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Antonyms for categorematic

of a term or phrase capable of standing as the subject or (especially) the predicate of a proposition

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I will develop this point later in this work, but what I would like to insist upon here is the question concerning the eventual destiny of man in a context in which the linguistic means of his expression (the categorematic basis of his language) is no longer operating within his speech.
This was done by distinguishing 'categorematic' words, that is, words which signify in their own right (nouns and verbs, which signify substances), from words which signify only in conjunction with categorematic terms.
Leibniz's commitment to a hypercategorematic infinite does not by itself explain the exclusion of a categorematic infinite.
Syncategorematic terms, on the other hand, as `every', `none', `some', `whole', `besides', `only', `in so far as', and the like, do not have a fixed and definite meaning, nor do they signify things distinct from the things signified by categorematic terms.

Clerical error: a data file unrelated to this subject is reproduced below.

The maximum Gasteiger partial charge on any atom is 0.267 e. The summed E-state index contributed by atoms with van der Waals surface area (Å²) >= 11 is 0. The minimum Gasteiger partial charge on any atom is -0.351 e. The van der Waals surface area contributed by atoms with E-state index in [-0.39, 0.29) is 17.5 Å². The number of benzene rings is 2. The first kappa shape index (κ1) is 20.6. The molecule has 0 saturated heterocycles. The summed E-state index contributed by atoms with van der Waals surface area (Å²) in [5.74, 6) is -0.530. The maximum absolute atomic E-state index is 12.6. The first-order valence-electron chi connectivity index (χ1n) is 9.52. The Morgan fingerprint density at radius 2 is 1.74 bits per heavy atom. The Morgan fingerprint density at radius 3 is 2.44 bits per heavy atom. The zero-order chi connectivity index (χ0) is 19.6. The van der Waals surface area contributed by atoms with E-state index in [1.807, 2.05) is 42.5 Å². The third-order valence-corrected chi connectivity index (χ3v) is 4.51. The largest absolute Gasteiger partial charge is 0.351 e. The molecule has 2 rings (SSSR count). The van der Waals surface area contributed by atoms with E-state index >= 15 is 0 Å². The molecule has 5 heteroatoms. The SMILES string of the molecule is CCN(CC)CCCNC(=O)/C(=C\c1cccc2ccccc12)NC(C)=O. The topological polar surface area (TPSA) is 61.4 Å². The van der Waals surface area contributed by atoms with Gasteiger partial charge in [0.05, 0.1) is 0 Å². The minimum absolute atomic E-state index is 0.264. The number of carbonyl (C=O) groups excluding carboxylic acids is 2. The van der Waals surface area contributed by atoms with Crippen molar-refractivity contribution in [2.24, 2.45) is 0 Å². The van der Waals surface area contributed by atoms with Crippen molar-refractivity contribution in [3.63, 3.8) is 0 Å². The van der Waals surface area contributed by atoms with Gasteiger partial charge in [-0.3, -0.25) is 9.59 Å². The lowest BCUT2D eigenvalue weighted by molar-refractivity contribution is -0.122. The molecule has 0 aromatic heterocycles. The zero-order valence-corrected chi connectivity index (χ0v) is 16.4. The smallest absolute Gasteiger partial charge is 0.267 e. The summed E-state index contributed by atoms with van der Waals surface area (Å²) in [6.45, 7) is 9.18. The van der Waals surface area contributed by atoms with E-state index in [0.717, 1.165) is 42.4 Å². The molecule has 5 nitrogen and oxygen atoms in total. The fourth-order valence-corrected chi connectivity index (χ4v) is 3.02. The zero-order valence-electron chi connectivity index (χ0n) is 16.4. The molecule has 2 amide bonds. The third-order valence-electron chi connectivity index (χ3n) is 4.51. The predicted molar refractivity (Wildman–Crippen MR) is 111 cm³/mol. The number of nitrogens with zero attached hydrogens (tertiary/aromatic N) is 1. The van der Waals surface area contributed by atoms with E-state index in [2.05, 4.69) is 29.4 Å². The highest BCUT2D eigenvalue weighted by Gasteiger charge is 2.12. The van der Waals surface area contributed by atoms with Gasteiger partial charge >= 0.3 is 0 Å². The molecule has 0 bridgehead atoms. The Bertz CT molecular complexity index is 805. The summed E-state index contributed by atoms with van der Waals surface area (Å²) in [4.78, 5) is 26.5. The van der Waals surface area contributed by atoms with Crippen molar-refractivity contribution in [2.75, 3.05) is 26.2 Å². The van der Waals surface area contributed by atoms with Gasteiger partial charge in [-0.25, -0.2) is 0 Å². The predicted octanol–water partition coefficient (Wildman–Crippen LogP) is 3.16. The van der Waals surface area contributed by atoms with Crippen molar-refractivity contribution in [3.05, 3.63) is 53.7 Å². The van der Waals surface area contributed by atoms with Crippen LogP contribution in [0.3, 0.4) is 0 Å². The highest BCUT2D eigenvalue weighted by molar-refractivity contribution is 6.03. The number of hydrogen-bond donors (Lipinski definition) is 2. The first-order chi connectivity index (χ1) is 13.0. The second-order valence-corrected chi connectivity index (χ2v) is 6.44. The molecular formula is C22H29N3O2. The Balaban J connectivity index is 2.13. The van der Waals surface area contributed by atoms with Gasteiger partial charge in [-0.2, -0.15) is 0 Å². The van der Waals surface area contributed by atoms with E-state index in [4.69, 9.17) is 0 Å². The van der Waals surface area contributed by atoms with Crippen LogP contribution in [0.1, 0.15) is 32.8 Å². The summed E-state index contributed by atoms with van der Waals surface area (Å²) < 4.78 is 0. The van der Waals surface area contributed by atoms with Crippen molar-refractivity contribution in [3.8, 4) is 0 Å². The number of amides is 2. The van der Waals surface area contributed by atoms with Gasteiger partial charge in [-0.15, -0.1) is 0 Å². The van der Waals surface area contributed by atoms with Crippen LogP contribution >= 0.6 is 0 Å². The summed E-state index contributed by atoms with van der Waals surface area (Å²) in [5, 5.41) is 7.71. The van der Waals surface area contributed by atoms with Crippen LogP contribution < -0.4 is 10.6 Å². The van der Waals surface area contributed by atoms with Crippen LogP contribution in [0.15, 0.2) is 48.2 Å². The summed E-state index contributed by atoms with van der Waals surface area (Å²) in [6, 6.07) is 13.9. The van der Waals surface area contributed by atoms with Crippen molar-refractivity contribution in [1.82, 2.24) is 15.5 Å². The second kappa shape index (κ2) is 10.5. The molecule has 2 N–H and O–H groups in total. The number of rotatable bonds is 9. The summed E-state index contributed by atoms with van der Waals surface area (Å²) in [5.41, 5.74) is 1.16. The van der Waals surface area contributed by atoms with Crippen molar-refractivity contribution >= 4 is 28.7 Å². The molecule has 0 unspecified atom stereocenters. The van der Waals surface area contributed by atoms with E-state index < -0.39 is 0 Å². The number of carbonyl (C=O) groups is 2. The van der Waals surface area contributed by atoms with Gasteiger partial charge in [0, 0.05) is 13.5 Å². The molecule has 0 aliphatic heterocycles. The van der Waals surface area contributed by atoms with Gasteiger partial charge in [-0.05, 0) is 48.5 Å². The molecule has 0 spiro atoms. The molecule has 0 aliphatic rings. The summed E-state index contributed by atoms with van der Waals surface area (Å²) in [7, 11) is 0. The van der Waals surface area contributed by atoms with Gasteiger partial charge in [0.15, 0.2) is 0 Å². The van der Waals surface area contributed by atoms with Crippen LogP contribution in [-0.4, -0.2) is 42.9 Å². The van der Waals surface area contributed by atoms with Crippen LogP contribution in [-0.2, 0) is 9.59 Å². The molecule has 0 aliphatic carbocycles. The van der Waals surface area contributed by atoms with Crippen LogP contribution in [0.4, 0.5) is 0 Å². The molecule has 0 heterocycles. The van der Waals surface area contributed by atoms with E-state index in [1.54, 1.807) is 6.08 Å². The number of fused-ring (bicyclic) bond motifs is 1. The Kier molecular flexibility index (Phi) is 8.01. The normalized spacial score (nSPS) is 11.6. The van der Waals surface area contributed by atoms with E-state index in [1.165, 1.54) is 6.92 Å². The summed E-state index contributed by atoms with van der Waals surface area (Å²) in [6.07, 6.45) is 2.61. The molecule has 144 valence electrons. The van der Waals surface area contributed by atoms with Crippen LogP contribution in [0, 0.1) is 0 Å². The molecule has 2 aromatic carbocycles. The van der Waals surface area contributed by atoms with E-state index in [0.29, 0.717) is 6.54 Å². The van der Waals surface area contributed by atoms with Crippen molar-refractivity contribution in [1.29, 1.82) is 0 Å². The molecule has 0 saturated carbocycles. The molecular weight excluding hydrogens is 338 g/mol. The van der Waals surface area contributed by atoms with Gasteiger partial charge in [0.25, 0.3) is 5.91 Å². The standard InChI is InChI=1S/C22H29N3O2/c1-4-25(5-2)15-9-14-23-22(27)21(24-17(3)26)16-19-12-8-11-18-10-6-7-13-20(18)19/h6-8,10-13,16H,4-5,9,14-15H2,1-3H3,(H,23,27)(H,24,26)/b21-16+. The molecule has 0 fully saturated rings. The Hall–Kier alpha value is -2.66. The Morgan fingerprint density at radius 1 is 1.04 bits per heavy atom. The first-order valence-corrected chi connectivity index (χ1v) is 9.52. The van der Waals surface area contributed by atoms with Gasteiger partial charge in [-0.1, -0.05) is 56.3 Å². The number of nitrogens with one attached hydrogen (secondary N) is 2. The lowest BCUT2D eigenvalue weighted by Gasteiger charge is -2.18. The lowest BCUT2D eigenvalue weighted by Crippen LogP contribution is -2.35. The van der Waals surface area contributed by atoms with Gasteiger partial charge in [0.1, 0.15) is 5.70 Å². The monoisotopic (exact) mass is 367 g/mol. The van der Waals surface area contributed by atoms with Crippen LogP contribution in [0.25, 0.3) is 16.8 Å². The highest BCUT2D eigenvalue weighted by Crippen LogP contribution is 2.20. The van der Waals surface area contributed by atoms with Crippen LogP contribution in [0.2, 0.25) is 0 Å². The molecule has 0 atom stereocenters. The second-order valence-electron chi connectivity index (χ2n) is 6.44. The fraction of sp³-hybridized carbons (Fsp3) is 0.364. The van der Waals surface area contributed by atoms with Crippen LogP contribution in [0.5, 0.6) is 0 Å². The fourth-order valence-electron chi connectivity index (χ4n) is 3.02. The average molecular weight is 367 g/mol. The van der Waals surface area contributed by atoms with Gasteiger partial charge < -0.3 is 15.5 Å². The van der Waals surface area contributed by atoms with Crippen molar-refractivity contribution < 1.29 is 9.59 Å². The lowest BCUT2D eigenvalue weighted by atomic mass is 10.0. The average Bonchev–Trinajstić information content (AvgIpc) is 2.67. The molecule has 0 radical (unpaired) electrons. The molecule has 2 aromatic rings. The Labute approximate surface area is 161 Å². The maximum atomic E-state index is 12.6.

Categorematic expressions are either verbs, or nouns and their modifiers (nonlogical constants).
The merger is material, not formal, since formally it is a question of three distinct types of performance within an assertion: there is the function of explicitating the grammatical cohesion of two represigns within the assertion (the copula); there is the adding to this notion of cohesion the further notion of equivalence or convertibility between the represigns joined in the assertion; and, quite distinct from these signalling functions, there is the verb "to be" as a distinct categorematic represignificative element or categorematic name in its own right.
Thus the logical copula as such is not a lexical notion or morpheme in its own right (it is not a categorematic term), but functions only in relation to the predicate it copulates to the subject within the dicisign.